Youth Culture Window
Those who know me know eating is my spiritual gift. I’m especially partial to great wings and pizza, a big burger with all the fixings, and of course, perfectly smoked BBQ. My son likes all those delicatessens as well, and we routinely enjoy them together.
Turns out, according to research, I’ve been eating my way to a better family for years.
The Importance of Family Meals
The research has been around for a long time: families that don’t share meals together end up sharing lots of problems instead. Columbia University reported that families who ate just two meals (or less) together per week compared to families who share five meals (or more) together were:
- more than twice as likely to have tried cigarettes
- one-and-a-half times likelier to have tried alcohol
- twice as likely to have tried marijuana
- more than twice as likely to say future drug use is very or somewhat likely
That particular report was released in 2006, but similar findings have been confirmed ever since then, most recently in the spring of 2013 when Dr. Frank Elgar of McGill University examined the relationship between frequency of family dinners and overall aspects of kids’ mental health. He found that “meal times are a measurable signature of social exchanges in the home that benefit adolescents’ well-being.”
Studying 26,000 kids between the ages of 11 and 15, researchers discovered positive outcomes of shared family meals, regardless of the kids’ gender or age, or the family’s economic bracket. The findings led them to believe that mealtimes are tremendous opportunities for interaction; shared meals give parents a chance to “model and educate on a variety of life skills” and kids the opportunity to “express concerns and feel valued.”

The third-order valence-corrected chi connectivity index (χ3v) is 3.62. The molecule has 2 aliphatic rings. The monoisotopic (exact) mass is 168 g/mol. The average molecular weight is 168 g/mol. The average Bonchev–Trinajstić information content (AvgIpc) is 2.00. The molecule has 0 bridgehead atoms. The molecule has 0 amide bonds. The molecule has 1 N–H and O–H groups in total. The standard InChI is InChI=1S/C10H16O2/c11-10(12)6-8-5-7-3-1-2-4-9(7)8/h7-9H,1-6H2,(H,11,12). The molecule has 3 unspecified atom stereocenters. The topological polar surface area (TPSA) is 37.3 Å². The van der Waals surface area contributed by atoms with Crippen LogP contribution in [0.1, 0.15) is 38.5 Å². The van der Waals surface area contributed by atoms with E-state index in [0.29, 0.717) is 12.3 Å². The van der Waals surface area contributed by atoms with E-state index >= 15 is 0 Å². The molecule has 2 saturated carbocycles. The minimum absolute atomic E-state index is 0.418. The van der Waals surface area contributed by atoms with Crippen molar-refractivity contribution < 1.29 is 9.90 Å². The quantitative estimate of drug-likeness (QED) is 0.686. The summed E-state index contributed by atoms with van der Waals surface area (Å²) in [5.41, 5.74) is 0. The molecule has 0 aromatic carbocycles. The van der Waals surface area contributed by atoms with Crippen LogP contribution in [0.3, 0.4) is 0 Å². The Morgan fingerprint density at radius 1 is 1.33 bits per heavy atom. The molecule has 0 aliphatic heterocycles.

Think about that for a moment! These kinds of meals let parents be heard…right along with the kids.
Meaningful connections can happen over mac n cheese or meatloaf. The menu isn’t what matters most; it’s that families eat and share together. For thousands of years, eating together has been one of the predominant ways people grow in relationship with one another.
Want proof? Just look at Jesus’ eating habits.
When Jesus wanted to connect with someone, He often chose to do it over a meal. Just a quick glance at the Gospels reveals that Jesus spent a whole lot of time at the table. He shared a meal with:
Matthew (Matthew 9)
More important than sharing a meal, Jesus shared Himself. You and I need to do the same.
A group of at least 5,000 (Matthew 14) and another group of at least 4,000 (Matthew 15)
Simon the Leper (Matthew 26)
Simon Peter (Luke 4)
a Pharisee (Luke 7)
Zacchaeus (Luke 19)
The Disciples before His death (Luke 22)
The Disciples after His resurrection (Luke 24)
Making the Most of Mealtimes
There are plenty of reasons for eating together, but if your family life is the typical American one, it’s probably filled with baseball practices, ballet classes, overtime, and hyper-texting teens who don’t want to put down their phone long enough to pick up their fork. If that’s the case, you might need a few easy and practical ways to start changing your mealtime habits.